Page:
AAO 2023: Retina Subspecialty Day – Complement Inhibition Debate

Prashant Tailor, MD
Mayo Clinic, Rochester, MN

For the debate on Current Complement Inhibition Therapy for Geographic Atrophy is Acceptable, we had Dr. Chakravarthy (Pro) and Dr. Spaide (Con).

Dr. Chakravarthy argued in favor of current complement inhibition therapy for geographic atrophy (GA), highlighting several points:

1. The rationale for targeting the complement pathway is strong, given extensive genetic and pathological evidence.
2. Phase 3 trials have shown a reduction in the rate of GA growth, although not necessarily in functional improvement.
3. Discrepancies between GA expansion and functional benefit can be addressed with more sophisticated measures of visual function (microperimetry) and by considering lesion proximity to the fovea.
4. Large data sets reveal a reduction in the risk of progression to severe visual loss with complement inhibition therapy, suggesting the potential for more personalized and precise treatments.

Dr. Spaide, however, presented a contrary view, arguing that current complement inhibition therapies are not acceptable because:

1. Despite reducing the rate of GA growth, they have not demonstrated a functional benefit in patients. Clinical trials have shown that treated patients did not perform better on visual function tests compared to untreated patients.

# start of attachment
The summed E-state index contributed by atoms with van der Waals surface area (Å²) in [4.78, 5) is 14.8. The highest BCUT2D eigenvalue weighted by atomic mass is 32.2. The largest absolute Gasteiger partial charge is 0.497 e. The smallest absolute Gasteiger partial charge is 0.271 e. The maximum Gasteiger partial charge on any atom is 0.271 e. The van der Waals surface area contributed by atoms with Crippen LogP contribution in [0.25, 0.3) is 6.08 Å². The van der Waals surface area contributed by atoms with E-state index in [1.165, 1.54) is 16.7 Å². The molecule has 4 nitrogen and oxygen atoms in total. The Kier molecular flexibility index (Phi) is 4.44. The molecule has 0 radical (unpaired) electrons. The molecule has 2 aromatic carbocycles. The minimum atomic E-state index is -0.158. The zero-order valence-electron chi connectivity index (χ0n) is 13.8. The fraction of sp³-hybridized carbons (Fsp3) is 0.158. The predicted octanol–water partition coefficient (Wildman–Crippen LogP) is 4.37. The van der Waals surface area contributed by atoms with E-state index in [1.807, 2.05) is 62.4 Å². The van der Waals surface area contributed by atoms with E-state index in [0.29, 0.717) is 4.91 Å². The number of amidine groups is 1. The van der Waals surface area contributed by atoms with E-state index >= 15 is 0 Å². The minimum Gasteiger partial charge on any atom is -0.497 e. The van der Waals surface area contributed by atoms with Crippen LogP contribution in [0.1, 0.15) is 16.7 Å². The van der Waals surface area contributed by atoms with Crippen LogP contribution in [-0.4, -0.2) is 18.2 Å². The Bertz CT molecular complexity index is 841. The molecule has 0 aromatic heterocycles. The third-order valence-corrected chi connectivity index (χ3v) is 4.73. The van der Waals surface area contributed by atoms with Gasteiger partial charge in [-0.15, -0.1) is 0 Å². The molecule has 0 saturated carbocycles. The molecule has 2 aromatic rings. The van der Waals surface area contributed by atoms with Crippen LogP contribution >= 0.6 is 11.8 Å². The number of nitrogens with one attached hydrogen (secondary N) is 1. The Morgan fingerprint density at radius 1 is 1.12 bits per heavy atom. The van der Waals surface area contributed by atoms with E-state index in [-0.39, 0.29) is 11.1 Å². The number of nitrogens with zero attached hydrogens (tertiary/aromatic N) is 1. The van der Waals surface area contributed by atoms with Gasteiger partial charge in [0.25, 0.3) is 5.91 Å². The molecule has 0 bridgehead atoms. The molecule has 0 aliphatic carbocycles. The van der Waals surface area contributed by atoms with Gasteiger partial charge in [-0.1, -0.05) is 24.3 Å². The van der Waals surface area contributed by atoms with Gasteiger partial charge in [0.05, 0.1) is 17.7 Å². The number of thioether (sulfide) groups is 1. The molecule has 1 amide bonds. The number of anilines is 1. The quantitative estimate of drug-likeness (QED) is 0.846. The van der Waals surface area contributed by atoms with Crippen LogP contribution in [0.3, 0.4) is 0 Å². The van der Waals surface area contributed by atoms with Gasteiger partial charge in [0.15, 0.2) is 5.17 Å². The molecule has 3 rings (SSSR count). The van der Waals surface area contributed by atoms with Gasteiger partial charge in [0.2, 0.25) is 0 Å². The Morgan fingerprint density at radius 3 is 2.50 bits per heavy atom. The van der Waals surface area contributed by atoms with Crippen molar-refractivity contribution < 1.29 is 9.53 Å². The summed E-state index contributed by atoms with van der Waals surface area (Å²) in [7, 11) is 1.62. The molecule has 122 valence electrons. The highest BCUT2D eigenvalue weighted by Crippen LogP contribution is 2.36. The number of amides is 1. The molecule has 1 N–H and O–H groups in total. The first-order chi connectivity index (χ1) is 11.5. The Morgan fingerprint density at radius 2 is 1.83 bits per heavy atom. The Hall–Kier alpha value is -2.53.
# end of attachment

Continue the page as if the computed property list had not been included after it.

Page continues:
2. The reduction in GA growth is very small when quantified and may not be clinically meaningful.
3. Given the lack of functional benefit, the quality-adjusted life years (QALYs) for the treatment could be considered low, making it difficult to justify the cost, especially in the context of the potential risks like endophthalmitis, inflammation, and increased choroidal neovascularization.

In summary, Dr. Chakravarthy’s argument was centered on the genetic and clinical evidence supporting complement inhibition and the potential for personalized medicine, while Dr. Spaide questions the clinical significance and cost-effectiveness of such treatments in the absence of demonstrated functional benefits. The audience agreed with Dr. Spaide by a vote of 80% to 20%.